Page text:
How is type 2 diabetes diagnosed?

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William Lee Dubois
Endocrinology Diabetes & Metabolism
The current standard of care guidelines from the American Diabetes Association advocate the use of the hemoglobin A1C test to diagnose diabetes. In plain English the A1C test gives us a picture of the blood sugar environment in your body over the last three months.
The A1C was chosen to replace the older methods of diagnosis mainly for expedience. Using the fingersticks method required getting the fingerstickee to return for a second test. You can imagine the compliance rate when you tell someone, “Come back tomorrow and we’ll see if you have diabetes or not.” The other traditional method of screening, the test where someone has to come in fasting, drink nasty super-sweet high-tech Kool-Aid and hang around for a few hours has a whole host of problems as you can imagine (we still use this method to test for gestational diabetes).
By comparison, and A1C test can be done with a single drop of blood. It doesn’t matter if you are fasting or not. Many clinics and doctor’s offices can do the test onsite in about six minutes.
The magic number for diagnosis is 6.5%, which roughly translates to an average blood sugar of 140 mg/dL over the last three months. Some experts, myself included, think this is too high a number and the diagnosis threshold should have been lower. That said, at least the choice of 6.5 is unequivocal. There can be no argument. If you are at 6.5 you soooooooooooooo have diabetes, and you’ve had it for a while.
One bad thing about using A1Cs, at least as it’s set up right now, is that people who are at 6.4%, for an average blood sugar of 137mg/dL, are not considered diabetic—or anything else for that matter. The old fingerstick system also had criteria for “impaired glucose” or “prediabetes.” I’m not really a fan of the concept of prediabetes, as you can’t be a little bit pregnant; but I’d love to see some sort of criteria that let people know they were on their way to trouble if their A1C is higher than normal blood sugar but lower than diabetes.
Healthy Humans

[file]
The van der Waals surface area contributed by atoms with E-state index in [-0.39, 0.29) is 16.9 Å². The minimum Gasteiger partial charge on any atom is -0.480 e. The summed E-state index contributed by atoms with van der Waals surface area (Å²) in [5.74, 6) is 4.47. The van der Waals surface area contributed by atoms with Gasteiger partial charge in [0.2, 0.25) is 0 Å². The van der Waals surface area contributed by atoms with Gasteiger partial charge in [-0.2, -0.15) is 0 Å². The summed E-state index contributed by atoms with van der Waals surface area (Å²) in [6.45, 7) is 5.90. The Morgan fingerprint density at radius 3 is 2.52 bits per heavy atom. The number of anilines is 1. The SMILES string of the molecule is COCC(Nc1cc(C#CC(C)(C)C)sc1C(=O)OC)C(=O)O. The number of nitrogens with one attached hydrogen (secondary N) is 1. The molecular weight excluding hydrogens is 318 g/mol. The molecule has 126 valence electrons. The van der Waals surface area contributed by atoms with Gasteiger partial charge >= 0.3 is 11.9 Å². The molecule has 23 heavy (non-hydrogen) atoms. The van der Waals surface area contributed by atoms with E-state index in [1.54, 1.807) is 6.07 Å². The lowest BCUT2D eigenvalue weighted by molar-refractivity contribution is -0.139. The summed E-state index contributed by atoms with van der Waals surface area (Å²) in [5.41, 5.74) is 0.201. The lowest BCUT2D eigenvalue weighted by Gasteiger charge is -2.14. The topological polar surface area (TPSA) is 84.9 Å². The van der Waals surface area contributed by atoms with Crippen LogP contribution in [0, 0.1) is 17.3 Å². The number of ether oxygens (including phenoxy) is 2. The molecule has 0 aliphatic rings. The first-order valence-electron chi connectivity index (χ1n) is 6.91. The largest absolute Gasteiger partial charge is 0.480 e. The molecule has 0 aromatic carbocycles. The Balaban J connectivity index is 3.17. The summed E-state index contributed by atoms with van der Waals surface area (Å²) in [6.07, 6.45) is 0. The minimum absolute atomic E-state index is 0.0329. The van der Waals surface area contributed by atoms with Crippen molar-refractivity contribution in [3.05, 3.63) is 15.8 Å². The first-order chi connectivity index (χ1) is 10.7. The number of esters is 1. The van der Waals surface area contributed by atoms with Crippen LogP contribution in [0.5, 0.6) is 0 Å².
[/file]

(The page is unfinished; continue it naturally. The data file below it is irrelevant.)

Administration
Diabetes is typically diagnosed by measuring the blood sugar level. This is typically done in a medical laboratory or doctor's office on a small sample of blood, or at home or other location with a glucometer or automatic measuring device. Since blood sugar can fluctuate moment to moment, there are several methods used by the medical laboratory to standardize the measurement. These include testing the blood sugar after fasting for 10 hours or more (FBS), testing the blood sugar 2 hours after a meal (2-hour postprandial sugar), and, finally, the glucose tolerance test (GTT).

In addition, the hemoglobin A1c is typically checked, as it shows what the average blood sugar has been over a longer interval of time. Sometimes, diabetes specialists will also use additional tests to better characterize a person's diabetes. These include serum C-peptide, C-reactive protein (CRP), and insulin levels. These are used only in special cases and usually require special expertise to interpret.

The most common way to diagnose diabetes in children and nonpregnant adults is through blood tests. These tests measure milligrams of blood sugar per deciliter, which is expressed by mg/dL. One test, the fasting blood glucose test, is usually performed after an eight-hour fast. If this test reveals a blood glucose level of 126 mg/dL or higher, diabetes is present. A random blood glucose test, taken at any time of the day, indicating a blood glucose level of 200 mg/dL or higher also confirms diabetes, especially when accompanied by symptoms. Another test, called the oral glucose tolerance test, which is conducted two hours after drinking 75 grams of glucose dissolved in water, that results in a blood glucose level of 200 mg/dL or higher is an indication of diabetes.

Medical experts now recommend a newer test, the glycated hemoglobin (A1C) test, to diagnose type 2 diabetes. The A1C test will measure average blood sugar level over a longer period of time. Certain conditions such as pregnancy can make these tests unreliable, so it is important to ask your doctor about which test is the right one for you.

Some people with diabetes develop symptoms that include frequent urination, excessive thirst, pervasive fatigue, an increase in infections, blurred vision, tingling in hands or feet, and absence of menstrual periods. Many people have no symptoms at all and find out they have diabetes only through testing. One-third of adults with diabetes have type 2 diabetes but don't know it.

Diabetes is diagnosed by measuring the blood sugar level. If it is higher than normal but not yet high enough to indicate full-blown diabetes, you may have what is called pre diabetes or glucose intolerance. This means you are more likely to develop diabetes and heart attack or stroke.

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Important: This content reflects information from various individuals and organizations and may offer alternative or opposing points of view. It should not be used for medical advice, diagnosis or treatment. As always, you should consult with your healthcare provider about your specific health needs.